At the present juncture, one debated issue is the decision to slash the contribution of the JEE score and, in lieu of that, to bring in high school performance. The other is how much the ministry is overstepping in seemingly dictating the modus operandi of admission when the academic senate of each institute seems to be the statutory authority on all academic procedures.
If, in spite of the written dissent from five out of the seven senates, the MHRD has gone ahead with the ruling when it does not seem to have the authority to decide unilaterally, it has surely overstepped. However, this is not the first time that the ministry is trying to impose its own views. It has done so in the past. Some will remember the slashing of the five-year programme to a four-year programme, in which it summarily overruled the contrary views of the faculty. Whether the MHRD’s present ruling is simply an emphatic expression of what it thinks of as the provider’s prerogative or it is, with good intention but with inadequate understanding, merely the chief’s choice — we need not argue about that over here. It is basically a legal matter, procedures to resolve such issues are well known. However, the other issue, that is, whether or not school performance should be included, and how and to what extent, is a major academic question and that calls for discussion.
To start with: what is so bad about including the school performance of the candidates? Is it not done even in the most advanced countries? The answer is: true, there is nothing intrinsically bad — in fact, it is quite desirable. In the best academic institutions of the world it is routinely done. Except that it is not done mechanically: individuals scrutinize records of students, in which besides students’ class and final examination performances, teachers’ critical views and recommendations — both valuable — also count. Any machine handling of school performance is inherently handicapped in this regard; it leaves out all the latter inputs which in some ways provide important parity checks.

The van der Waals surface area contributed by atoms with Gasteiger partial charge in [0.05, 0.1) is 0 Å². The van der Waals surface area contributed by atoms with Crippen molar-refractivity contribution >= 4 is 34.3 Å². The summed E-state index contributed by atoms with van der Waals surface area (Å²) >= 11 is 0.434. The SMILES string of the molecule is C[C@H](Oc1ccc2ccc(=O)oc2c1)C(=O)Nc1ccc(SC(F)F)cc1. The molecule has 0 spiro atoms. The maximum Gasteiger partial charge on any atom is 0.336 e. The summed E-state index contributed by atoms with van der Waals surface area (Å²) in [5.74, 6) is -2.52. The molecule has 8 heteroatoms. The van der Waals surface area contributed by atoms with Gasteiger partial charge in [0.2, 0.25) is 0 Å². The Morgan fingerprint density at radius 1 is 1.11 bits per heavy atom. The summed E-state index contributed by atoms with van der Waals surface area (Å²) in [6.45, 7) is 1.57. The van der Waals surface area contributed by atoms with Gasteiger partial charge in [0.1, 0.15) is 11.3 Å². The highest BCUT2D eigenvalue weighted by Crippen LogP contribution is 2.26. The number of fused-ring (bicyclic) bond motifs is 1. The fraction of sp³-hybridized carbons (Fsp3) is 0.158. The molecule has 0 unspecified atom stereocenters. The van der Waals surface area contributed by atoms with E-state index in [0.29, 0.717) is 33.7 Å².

The crucial question to ask here is: has our school education system now become sufficiently dependable that it can replace a centralized examination system for the IITs that has found good students for the past fifty years? If the answer is yes, then the IIT-JEE should be scrapped right away and the school performance be taken entirely as the sole criterion for admission. However, if the answer is no, then there is no case yet to include such results even in part to select the best students, because the non-uniformity flaw sits as potentially deleteriously in the part — and would vitiate the selection process — just as much as it would do in the former. Involved statistical tinkering, even with the best intention of correcting non-uniformities in the present school education system, or including additional psychometric tests would introduce many inadequately tested variables that one should not depend upon.
So, how to move forward meaningfully? There has been a suggestion to include high school performance as a cut-off for eligibility — not to be used in any way for ranking — which is sensible. What the precise percentile value of this cut-off should be is a matter of detail; only that it should be set at a point so that adequate attention to school-based work is encouraged. It should be tried as an initial step until there are uniform board examinations in the country. The first level of the examination — the screening examination — because it has to handle a very large number of aspirants — necessarily has to be computer gradable, and it would mean adoption of multiple choice questions. After this screening, the final or advanced examination, the only one which should be used for ranking, must test, besides the students’ problem-solving abilities, their in-depth understanding of the subjects and quality of thinking. The goal is to identify and train the most talented students in the country.
Whether good sense will return to the MHRD and it will reconsider its decision is hard to predict, because one feels that had the right perception existed, the present state would not have been reached. One still hopes against hope that rectification will be possible. Because compromising standards is easy, sustaining and raising them are difficult.